Bryant Smith, communications specialist, author and workshop leader, led a conversation on examining the N-word to a standing-room-only crowd in the Anderson Student Center on Wednesday, Nov. 8. Smith also presented at the Social Justice Summit held at St. Thomas over the weekend.

Over a lively lunch hour, Smith shared history and context to the evolution of the N-word so participants would have a more well-rounded knowledge of the baggage that comes along with the term.

Here are five observations from his talk.

Conversation around this topic should prompt critical thinking and reflection

Smith kicked off the conversation by specifying that he was not there to limit free speech or “to stand for people who couldn’t take a joke.” Instead, he said he was here to provide information so students could critically evaluate and come to a determination on how to use language.

He encouraged students who ran across people using the word to help prompt a moment of reflection as to why they might be using it, or to share some of the information from his presentation.

“You just go, ‘Excuse me. Did you just say what I think you said?’ … I’m not arguing with them. I’m giving them a reason to reflect,” Smith said.

History and context is important

“We have done a poor job of teaching the history of the N-word,” Smith said. “That’s why we are where we are now.”

He tracked the evolution of the N-word, beginning with that, at first, it was simply used to describe those with dark skin on the continent of Africa, but then grew to become a racial slur. After the Civil War, he said the N-word was used as a “term of terror” to “help put those newly freed Africans in their place, to remind them that even though you are free, you are not a citizen. You are still not free. You are not protected.”

During the civil rights movement, the word was adopted as a term of endearment within the African-American community as a survival technique so that it could no longer be used to harm.

After that, it entered pop culture, which Smith described as “a series of things that everybody accepts as reality,” and was no longer hidden within the African-American community because everyone has access to pop culture.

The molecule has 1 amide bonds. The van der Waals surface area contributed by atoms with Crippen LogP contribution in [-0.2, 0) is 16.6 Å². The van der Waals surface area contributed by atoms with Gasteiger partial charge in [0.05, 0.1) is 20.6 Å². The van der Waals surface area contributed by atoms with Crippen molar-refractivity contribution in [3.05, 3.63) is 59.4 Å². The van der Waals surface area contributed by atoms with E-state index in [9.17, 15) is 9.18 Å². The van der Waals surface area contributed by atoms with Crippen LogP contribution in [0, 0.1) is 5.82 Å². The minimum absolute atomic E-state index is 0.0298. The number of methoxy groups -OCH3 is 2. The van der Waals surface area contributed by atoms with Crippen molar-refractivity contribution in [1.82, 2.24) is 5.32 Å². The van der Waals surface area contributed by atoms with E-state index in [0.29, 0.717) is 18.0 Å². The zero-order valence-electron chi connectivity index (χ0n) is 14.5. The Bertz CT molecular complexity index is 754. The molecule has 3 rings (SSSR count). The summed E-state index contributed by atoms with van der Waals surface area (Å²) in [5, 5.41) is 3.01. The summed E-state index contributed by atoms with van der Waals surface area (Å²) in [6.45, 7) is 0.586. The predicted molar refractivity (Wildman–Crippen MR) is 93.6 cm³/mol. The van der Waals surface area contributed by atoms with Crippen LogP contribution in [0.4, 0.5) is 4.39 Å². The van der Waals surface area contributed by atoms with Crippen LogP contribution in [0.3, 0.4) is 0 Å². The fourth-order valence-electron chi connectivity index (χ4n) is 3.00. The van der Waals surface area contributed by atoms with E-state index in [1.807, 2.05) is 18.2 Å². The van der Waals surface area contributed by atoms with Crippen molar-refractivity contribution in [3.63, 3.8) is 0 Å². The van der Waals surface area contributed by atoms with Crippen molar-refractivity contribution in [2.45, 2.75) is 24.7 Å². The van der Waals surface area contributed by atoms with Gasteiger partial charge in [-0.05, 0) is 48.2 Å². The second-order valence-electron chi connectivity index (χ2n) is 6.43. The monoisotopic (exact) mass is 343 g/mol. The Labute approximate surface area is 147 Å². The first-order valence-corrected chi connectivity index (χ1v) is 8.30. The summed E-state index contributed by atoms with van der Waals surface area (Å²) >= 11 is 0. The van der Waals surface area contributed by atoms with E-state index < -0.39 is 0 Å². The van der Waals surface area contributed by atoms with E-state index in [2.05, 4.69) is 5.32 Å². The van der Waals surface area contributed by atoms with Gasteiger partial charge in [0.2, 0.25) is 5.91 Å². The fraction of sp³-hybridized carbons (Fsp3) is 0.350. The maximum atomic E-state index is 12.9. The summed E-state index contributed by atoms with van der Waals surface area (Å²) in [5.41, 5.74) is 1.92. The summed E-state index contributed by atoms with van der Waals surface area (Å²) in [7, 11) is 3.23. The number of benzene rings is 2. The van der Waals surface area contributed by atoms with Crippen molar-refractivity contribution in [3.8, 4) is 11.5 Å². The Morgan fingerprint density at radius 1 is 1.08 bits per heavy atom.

Racial slurs are a dehumanizing effort

Smith reminded the audience that the N-word became especially prominent during the era of slavery and following the Civil War, in an effort to make people from Africa less human and therefore easier to brand as property or deny rights.

“In order to convince an entire planet that it is OK to enslave a group of people, you have to dehumanize the people,” Smith said. “You can’t call them the ‘Afri,’ because people will go, ‘Oh, the Afri. Those are real people.’ But you can make up a word … and have it mean nothing – those aren’t real people. So, the people who are enslaving them think, ‘Oh, I’m not really hurting people.'”

Just because the N-word appears in rap, hip-hop or art doesn’t erase the word’s complicated history

Smith played a poem performed by The Last Poets, a group of musicians from the 1960s who are often credited with being the progenitors of hip-hop. The point of the poem, Smith said, was to not become the negative attributes associated with the identify of the N-word. He continued by saying that many rappers and hip-hop artists said they were inspired by The Last Poets but, ironically, were and are using the N-word contrary to what The Last Poets were trying to do.

He pointed out that because the African-American community has tried to reclaim the N-word, it has now been co-opted – meaning that the N-word may be included in pop culture specifically to make money off the black community.

“Even if we wanted to say stop using it, we can’t,” Smith said.

When the audience was asked how many people could go a whole day without hearing the N-word, particularly in their music, few raised their hands.

Students should be empowered to make careful choices with their vocabulary 

Smith used the N-word throughout his presentation so those attending could begin to understand the barrage that can have on an African-American’s psyche. He wrapped up his presentation with modern-day examples of instances where the N-word was used and how that connects to the negative and violent history it comes with.

Finally, he encouraged all participants to consider the range of vocabulary their education has equipped them with and, when it comes to a “term of endearment,” to ask whether this one particular word is the only one that could be used to convey such a sentiment.

“I hold myself accountable,” Smith said when asked if he used the word in his day-to-day life. “I believe that I have complete control over my mind, over what I think, what I do and what I say.”

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